Search Results

You are looking at 1 - 10 of 15 items for

  • Author or Editor: Michael A. Dirr x
Clear All Modify Search
Free access

Jeffrey A. Adkins and Michael A. Dirr

Floral induction of 10 Hydrangea macrophylla (Thunb.) Ser. cultivars (`All Summer Beauty', `Dooley', `Endless Summer', `Générale Vicomtesse de Vibraye', `Lilacina', `Mariesii Variegata', `Mme. Emile Mouillère', `Nikko Blue', `Penny Mac', and `Veitchii') was evaluated to determine the remontant flowering potential. Cultivars exhibiting superior flowering potential could facilitate year-round production of florist s hydrangea and expand the geographic adaptation of hydrangeas in the landscape. Plants were tested under either 8-hour inductive short-day (SD) or 24-hour noninductive extended-day (ED) photoperiods at 24 ± 2 °C. Floral induction of H. macrophylla occurred under both SD and ED but was more rapid under SD than under ED. Shoot length and total number of nodes were significantly different for cultivars, photoperiods, and harvest dates. Significant differences in the floral initiation and development were observed among cultivars. `Penny Mac', `Endless Summer', `Lilacina', `Mme. Emile Mouillère', and `Nikko Blue' displayed significantly greater floral meristem development under SD than all other cultivars. Over the nine-week period, only `Dooley', `Endless Summer', and `Penny Mac' floral development was affected significantly greater by SD photoperiods than ED photoperiods. All others cultivars showed similar floral development under SD and ED. Stage of meristem development was highly correlated with number of nodes, but not with shoot length.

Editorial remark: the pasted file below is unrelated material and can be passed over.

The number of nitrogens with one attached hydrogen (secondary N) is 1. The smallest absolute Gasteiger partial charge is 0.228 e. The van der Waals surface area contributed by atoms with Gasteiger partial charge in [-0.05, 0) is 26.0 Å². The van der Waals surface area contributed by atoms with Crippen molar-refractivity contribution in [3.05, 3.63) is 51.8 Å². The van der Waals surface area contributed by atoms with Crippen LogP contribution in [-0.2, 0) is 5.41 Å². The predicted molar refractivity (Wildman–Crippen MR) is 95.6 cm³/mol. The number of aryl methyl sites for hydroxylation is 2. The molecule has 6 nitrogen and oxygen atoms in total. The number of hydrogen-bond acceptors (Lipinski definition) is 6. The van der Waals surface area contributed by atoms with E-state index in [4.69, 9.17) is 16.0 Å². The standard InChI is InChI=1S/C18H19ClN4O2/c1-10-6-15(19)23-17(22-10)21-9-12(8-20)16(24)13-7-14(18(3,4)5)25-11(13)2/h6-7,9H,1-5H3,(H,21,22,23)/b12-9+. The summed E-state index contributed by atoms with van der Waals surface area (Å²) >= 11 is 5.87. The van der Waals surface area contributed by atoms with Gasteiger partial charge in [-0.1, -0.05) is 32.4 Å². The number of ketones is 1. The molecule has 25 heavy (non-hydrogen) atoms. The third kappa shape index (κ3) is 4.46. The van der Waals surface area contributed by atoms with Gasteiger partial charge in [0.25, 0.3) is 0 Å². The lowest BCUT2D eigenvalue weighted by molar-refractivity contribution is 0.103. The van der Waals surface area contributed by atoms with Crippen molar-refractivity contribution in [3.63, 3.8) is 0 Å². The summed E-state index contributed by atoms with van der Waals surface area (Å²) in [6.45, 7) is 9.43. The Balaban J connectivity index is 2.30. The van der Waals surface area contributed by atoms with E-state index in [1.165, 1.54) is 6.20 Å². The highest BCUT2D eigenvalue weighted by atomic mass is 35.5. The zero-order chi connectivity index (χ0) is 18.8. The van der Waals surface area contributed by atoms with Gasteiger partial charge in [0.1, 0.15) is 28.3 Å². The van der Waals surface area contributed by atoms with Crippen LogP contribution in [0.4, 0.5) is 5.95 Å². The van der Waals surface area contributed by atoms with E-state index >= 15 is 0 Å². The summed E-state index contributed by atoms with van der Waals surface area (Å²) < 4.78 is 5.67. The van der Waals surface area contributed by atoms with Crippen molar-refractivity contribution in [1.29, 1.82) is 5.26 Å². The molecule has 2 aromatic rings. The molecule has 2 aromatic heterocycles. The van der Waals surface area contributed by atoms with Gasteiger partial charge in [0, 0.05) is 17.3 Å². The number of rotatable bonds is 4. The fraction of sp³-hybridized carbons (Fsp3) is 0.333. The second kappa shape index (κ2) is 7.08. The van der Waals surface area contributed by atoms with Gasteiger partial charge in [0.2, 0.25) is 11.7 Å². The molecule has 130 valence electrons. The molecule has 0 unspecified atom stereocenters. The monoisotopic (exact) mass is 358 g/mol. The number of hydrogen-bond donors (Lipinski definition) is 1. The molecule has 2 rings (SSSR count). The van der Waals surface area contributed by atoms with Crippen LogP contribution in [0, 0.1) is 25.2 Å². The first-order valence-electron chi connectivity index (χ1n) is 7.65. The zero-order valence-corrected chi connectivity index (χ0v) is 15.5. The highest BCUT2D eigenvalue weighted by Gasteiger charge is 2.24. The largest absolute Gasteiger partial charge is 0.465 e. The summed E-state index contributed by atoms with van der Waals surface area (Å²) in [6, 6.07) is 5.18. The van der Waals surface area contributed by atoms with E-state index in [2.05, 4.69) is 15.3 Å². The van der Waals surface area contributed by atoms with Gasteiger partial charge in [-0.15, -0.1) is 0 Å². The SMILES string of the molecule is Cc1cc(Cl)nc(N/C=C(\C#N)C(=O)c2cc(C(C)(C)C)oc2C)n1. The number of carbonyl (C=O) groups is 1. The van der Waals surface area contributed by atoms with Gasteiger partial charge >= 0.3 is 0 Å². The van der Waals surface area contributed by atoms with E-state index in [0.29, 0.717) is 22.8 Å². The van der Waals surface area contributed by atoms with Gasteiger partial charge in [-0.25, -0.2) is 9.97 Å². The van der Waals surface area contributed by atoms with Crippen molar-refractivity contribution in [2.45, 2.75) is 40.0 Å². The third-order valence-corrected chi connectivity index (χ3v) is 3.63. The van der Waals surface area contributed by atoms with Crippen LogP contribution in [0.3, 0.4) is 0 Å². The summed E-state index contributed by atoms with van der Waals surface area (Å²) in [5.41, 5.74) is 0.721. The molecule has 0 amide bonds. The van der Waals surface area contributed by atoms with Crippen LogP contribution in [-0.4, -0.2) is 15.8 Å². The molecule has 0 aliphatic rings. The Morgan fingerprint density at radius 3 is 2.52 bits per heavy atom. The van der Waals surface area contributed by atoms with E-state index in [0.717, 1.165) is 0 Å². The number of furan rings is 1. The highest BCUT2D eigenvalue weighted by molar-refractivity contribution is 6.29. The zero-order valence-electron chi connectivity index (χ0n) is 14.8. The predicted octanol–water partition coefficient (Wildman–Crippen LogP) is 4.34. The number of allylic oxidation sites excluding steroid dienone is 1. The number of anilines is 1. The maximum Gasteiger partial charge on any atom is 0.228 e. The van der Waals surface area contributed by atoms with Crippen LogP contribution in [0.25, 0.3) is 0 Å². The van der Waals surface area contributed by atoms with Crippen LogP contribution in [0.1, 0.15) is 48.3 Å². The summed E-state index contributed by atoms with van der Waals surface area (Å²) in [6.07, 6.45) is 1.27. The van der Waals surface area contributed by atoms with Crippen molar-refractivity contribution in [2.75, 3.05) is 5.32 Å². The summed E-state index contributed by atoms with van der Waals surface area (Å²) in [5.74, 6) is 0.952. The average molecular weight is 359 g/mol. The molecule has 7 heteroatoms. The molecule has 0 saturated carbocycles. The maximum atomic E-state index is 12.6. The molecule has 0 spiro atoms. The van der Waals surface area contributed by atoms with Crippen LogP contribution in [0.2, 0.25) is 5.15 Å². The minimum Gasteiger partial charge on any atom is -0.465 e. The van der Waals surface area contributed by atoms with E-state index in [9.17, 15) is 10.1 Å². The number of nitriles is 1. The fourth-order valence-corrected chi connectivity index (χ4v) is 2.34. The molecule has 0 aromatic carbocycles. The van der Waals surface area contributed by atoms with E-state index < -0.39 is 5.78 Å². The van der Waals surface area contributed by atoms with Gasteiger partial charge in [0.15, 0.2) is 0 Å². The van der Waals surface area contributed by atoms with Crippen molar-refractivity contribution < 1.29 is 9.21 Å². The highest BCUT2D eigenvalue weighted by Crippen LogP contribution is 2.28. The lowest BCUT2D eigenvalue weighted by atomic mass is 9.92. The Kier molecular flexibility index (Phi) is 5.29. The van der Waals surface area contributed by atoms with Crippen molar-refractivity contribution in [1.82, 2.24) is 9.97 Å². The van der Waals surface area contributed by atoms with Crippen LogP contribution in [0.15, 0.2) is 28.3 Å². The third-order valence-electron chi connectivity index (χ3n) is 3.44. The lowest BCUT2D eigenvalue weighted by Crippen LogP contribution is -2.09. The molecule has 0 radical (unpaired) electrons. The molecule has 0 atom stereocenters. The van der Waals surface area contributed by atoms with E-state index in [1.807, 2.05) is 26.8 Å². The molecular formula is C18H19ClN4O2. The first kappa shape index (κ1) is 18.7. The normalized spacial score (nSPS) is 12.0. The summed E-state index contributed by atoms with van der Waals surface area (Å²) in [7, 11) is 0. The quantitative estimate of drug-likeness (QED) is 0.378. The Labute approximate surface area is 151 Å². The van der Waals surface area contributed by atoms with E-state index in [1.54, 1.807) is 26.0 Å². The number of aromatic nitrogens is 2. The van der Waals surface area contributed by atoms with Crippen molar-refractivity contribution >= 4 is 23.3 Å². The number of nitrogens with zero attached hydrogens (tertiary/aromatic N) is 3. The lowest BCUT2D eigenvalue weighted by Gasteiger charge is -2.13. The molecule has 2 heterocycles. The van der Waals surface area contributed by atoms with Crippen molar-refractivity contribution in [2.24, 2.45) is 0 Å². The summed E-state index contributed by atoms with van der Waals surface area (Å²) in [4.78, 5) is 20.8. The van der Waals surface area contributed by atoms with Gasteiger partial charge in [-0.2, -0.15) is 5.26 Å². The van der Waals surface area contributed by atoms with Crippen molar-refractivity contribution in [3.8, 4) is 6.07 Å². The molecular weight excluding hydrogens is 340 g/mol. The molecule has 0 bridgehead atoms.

Free access

Orville M. Lindstrom and Michael A. Dirr

Cold hardiness levels of six cultivars of Chinese elm (Ulmus parvifolia Jacq.), `Select 380', `Orange Ribbon 740', `Emerald Isle', `Emerald Vase', `Drake', and `King's Choice', were determined over eight sample dates from 31 Aug. 1988 to 16 May 1989 and for `Emerald Vase' and `Drake', over three dates from 14 Feb. 1988 to 25 Apr. 1988. All cultivars tested achieved a maximum cold hardiness in December and January of – 21 to – 24C, except `King's Choice', which survived exposure to at least – 30C. `Emerald Isle' and `Emerald Vase' acclimated earlier (both – 9C on 31 Aug.) and reacclimated later (– 6 and – 9C, respectively, on 16 May) than other cultivars tested. `Emerald Vase' and `Drake' exhibited similar cold hardiness levels over the two years tested.

Free access

Andrea L. Southworth and Michael A. Dirr

Stem cuttings from a prostrate clone of Cephalotaxus harringtonia (Forbes) K. Koch (Japanese plum yew) were taken monthly from Sept. 1994 through Aug. 1995, treated with K-IBA at 0 or 10,000 mg·liter–1, placed in a greenhouse under intermittent mist, and evaluated after 16 weeks. Cuttings taken from December to February and treated with K-IBA averaged 85% rooting, 10 roots per cutting, and a total root length of 35 cm. The next highest rooting percentages were for cuttings taken from March to May; poorest rooting occurred for cuttings taken from June to August and September to November, regardless of K-IBA application. Chemical name used: K-indole-3-butyric acid (K-IBA).

Free access

Donglin Zhang, Michael A. Dirr and Robert A. Price